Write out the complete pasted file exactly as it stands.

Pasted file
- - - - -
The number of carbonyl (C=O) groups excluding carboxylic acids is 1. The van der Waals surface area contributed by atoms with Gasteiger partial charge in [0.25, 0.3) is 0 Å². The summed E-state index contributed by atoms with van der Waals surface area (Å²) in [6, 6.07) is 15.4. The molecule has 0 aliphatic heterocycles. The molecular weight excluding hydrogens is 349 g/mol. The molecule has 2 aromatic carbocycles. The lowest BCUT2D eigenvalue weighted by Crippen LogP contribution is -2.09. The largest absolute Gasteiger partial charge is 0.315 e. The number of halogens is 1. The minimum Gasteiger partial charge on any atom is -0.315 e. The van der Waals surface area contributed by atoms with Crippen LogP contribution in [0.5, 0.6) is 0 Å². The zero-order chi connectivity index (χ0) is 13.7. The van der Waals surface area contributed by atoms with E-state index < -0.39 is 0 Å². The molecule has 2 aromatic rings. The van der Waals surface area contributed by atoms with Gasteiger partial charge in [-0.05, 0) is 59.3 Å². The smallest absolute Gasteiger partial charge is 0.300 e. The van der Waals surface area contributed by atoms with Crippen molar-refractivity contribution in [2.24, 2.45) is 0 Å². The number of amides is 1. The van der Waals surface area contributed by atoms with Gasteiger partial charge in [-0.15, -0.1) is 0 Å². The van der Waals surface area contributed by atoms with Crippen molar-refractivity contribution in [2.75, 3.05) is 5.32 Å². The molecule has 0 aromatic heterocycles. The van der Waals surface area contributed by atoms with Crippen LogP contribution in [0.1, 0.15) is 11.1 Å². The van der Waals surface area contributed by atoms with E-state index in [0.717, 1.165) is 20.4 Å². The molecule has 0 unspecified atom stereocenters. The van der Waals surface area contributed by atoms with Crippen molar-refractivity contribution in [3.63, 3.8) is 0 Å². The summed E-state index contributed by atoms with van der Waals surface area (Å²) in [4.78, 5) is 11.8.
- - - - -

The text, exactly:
The number of carbonyl (C=O) groups excluding carboxylic acids is 1. The van der Waals surface area contributed by atoms with Gasteiger partial charge in [0.25, 0.3) is 0 Å². The summed E-state index contributed by atoms with van der Waals surface area (Å²) in [6, 6.07) is 15.4. The molecule has 0 aliphatic heterocycles. The molecular weight excluding hydrogens is 349 g/mol. The molecule has 2 aromatic carbocycles. The lowest BCUT2D eigenvalue weighted by Crippen LogP contribution is -2.09. The largest absolute Gasteiger partial charge is 0.315 e. The number of halogens is 1. The minimum Gasteiger partial charge on any atom is -0.315 e. The van der Waals surface area contributed by atoms with Crippen LogP contribution in [0.5, 0.6) is 0 Å². The zero-order chi connectivity index (χ0) is 13.7. The van der Waals surface area contributed by atoms with E-state index < -0.39 is 0 Å². The molecule has 2 aromatic rings. The van der Waals surface area contributed by atoms with Gasteiger partial charge in [-0.05, 0) is 59.3 Å². The smallest absolute Gasteiger partial charge is 0.300 e. The van der Waals surface area contributed by atoms with Crippen molar-refractivity contribution in [2.24, 2.45) is 0 Å². The number of amides is 1. The van der Waals surface area contributed by atoms with Gasteiger partial charge in [-0.15, -0.1) is 0 Å². The van der Waals surface area contributed by atoms with Crippen molar-refractivity contribution in [2.75, 3.05) is 5.32 Å². The molecule has 0 aromatic heterocycles. The van der Waals surface area contributed by atoms with Crippen LogP contribution in [0.1, 0.15) is 11.1 Å². The van der Waals surface area contributed by atoms with E-state index in [0.717, 1.165) is 20.4 Å². The molecule has 0 unspecified atom stereocenters. The van der Waals surface area contributed by atoms with Crippen molar-refractivity contribution in [3.63, 3.8) is 0 Å². The summed E-state index contributed by atoms with van der Waals surface area (Å²) in [4.78, 5) is 11.8.